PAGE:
“Papua has been a sensitive region since it became part of Indonesia in the 1960s following what some historians allege was a flawed UN-supervised vote. Just 1,063 people were selected to vote. The province is incredibly resource rich, home to the world’s biggest gold mine, which is one of Indonesia’s largest taxpayers. The government says Papua is an integral part of Indonesia and that this has been recognised by the United Nations. But a low-level separatist movement, fighting for independence, continues to this day.”bbc

What is white culture, exactly? Heres what the stats say

“I’m still struggling to make the shift from my previous mindset, where white is the default, the presumed, the baseline. You don’t notice normalcy; you see the deviations from it. So the word ‘white’ could always be hopped over as an adjective. Now, ‘white’ still feels like an absence: an absence of color, an absence of food that is ‘different’ and an absence of a mum who pronounces your name differently from the way your friends do. But if my friend can use ‘white’ as an adjective, then what exactly are they describing?” the guardian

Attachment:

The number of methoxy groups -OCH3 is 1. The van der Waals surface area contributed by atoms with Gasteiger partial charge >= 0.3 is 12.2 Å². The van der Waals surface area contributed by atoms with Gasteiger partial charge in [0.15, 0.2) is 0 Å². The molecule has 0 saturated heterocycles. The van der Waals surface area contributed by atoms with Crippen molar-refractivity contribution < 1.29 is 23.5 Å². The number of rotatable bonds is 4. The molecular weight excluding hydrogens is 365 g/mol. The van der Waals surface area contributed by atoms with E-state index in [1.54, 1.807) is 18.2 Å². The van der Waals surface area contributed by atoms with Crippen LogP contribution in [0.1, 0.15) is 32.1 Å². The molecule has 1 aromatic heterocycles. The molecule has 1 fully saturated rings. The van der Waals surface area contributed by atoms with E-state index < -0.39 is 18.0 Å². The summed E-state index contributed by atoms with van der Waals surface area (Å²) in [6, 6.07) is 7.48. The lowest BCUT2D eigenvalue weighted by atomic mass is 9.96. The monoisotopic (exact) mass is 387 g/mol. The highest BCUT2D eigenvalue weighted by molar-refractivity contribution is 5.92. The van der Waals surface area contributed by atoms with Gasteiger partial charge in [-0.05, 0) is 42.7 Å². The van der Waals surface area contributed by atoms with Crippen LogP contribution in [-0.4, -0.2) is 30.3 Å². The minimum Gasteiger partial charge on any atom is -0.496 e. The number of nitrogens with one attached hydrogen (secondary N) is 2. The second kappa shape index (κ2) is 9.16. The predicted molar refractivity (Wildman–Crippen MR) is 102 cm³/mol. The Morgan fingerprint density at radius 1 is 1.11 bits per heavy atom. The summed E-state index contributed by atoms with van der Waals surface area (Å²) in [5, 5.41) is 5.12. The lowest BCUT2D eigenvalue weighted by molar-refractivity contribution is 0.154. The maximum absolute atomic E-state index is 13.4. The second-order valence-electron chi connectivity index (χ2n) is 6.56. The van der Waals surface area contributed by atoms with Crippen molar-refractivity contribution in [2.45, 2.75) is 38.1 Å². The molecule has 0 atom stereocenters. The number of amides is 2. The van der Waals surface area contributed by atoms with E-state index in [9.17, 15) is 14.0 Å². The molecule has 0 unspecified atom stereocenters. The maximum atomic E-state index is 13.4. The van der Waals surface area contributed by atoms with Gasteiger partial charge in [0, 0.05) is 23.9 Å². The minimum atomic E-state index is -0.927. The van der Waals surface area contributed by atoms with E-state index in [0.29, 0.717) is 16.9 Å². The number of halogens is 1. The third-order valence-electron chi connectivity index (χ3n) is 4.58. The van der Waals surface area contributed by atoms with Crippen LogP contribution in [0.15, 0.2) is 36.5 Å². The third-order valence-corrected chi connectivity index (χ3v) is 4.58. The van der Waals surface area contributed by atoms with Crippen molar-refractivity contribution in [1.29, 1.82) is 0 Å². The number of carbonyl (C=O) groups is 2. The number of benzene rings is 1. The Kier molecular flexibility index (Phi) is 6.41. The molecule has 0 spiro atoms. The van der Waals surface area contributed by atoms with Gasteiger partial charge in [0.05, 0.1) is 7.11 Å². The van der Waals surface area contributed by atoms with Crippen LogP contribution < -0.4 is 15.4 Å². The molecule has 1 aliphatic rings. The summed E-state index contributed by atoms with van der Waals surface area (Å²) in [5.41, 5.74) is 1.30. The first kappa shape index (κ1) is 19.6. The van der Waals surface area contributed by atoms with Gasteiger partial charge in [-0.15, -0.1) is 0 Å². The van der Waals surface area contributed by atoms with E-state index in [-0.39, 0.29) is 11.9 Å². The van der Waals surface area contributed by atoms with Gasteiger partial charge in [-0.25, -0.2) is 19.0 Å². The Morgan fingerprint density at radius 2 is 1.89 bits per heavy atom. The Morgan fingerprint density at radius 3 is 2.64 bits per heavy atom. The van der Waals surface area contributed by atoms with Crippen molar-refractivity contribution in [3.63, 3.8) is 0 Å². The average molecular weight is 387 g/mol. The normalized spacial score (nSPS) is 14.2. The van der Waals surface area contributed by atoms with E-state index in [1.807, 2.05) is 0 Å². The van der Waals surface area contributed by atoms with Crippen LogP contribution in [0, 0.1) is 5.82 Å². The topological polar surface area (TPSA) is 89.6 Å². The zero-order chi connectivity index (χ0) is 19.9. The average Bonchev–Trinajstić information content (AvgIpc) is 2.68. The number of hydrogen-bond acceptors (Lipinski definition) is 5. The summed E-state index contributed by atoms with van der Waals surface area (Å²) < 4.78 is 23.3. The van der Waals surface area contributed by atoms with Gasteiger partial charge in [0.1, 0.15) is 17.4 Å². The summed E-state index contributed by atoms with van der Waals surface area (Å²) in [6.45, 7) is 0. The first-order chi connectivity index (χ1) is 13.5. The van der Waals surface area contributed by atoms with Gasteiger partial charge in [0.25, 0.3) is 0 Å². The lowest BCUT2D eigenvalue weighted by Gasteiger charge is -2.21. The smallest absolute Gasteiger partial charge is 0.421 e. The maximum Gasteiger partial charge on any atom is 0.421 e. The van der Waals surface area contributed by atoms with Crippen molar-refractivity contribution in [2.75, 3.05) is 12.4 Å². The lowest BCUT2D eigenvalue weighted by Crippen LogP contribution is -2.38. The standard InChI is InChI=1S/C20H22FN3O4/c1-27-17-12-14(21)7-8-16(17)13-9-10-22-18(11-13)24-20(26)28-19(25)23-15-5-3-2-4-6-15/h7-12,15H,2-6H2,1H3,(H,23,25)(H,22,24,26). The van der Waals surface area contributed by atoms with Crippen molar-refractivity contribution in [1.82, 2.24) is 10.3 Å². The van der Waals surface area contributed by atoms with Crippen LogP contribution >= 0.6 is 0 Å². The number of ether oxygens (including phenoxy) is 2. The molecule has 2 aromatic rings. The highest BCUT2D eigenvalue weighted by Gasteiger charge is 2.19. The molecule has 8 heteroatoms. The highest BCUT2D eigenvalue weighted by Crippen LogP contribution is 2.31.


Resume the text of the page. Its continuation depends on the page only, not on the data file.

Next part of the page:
The palm oil problem

“The fields where cutters like Pot and his colleagues work are planted in rows and can be seen from the air when approaching Krabi, a region of southern Thailand. Some of the trees are still quite small, just a tuft of long, green palm leaves protruding from the ground. Others, though, are up to 10 metres tall. Elaeis guineensis, oil palms, are originally from West Africa. It takes three years before their fruits can be harvested for the first time.” spiegel online



How have universities responded to The Red Zone report on campus sexual assault?